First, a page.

Writing in Personal Computer World, Barry Fox has a useful article on the dilemmas facing both consumers, studios, and networks over protecting HD video from capture, copying, and redistribution. The studios would prefer that consumers use HDMI compliant connections, but there are extensive legacy devices that only accept analog inputs.
In addition, not all HD capable devices protect high value content:
In theory, the studios can foil devices such as the Hauppauge PVR by burying ‘Image Constraint’ or ‘Digital Only’ tokens in the HD signal. These force a compliant disc player or receiver to down-res analogue HD content to SD, or completely blank the analogue output.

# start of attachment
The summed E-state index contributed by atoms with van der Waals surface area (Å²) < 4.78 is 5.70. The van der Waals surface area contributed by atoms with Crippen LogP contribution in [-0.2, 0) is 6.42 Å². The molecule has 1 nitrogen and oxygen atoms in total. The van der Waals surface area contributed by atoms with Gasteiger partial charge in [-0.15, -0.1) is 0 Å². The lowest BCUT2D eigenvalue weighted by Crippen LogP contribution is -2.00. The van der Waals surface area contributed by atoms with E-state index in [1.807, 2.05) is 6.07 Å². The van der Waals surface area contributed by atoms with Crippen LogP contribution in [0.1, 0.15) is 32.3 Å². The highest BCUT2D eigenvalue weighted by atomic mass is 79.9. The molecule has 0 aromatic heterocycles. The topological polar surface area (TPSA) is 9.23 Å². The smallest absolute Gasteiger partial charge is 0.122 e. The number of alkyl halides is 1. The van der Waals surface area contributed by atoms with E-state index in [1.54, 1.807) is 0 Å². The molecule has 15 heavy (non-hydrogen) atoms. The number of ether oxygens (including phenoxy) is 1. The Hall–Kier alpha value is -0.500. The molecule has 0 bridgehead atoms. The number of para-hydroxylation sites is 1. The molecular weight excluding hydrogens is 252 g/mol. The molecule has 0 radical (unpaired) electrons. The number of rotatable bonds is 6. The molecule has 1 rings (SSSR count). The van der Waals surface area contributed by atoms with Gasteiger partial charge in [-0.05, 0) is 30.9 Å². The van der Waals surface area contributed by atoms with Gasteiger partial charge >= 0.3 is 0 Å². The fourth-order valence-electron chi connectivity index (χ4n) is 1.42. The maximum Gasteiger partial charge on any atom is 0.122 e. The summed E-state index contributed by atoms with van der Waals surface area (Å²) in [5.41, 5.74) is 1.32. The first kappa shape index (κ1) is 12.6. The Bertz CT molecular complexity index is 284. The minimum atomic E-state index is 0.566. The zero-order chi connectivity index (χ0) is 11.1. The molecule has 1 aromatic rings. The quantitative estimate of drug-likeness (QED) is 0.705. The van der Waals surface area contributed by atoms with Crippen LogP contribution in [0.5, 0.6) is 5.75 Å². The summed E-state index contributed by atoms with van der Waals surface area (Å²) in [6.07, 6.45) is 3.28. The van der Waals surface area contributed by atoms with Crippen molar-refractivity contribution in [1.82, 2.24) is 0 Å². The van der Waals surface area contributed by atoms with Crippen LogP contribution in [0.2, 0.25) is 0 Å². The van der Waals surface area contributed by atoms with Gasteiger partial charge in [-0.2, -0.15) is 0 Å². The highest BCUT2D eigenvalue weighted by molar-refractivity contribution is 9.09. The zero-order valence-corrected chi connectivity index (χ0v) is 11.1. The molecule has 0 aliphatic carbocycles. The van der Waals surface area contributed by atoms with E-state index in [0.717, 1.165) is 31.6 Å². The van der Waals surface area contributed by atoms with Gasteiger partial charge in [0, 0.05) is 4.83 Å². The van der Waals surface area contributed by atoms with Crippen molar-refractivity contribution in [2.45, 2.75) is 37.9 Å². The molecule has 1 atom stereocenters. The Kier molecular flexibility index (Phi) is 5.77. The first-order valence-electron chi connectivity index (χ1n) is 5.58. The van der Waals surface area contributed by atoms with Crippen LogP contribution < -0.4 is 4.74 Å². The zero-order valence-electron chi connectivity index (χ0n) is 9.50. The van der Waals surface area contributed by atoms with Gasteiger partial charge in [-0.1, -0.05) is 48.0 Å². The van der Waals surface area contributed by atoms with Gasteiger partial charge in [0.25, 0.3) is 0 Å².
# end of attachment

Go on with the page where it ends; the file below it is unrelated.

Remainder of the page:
The token systems are controlled by AACS, the shadowy body that provides the copy protection system used by Blu-ray. Although Blu-ray has been on sale for a couple of years, AACS has still not set a final standard and protection has already been hacked. I asked the Blu-ray Group whether ICT and Dot flags would be used to stop analogue copying by the sledgehammer method of crippling all analogue play. “No comment,” said a spokesman. “It’s a studio decision to set flags.”
Pretty good protection may not be good enough in the long run, especially as broadband speeds increase further. Verizon's FiOS' 20-20 symmetric service is a harbinger of things to come. While the video industry will continue to be well ahead of the music industry in content protection, failure to close all the holes may enable ongoing piracy and consumer file sharing.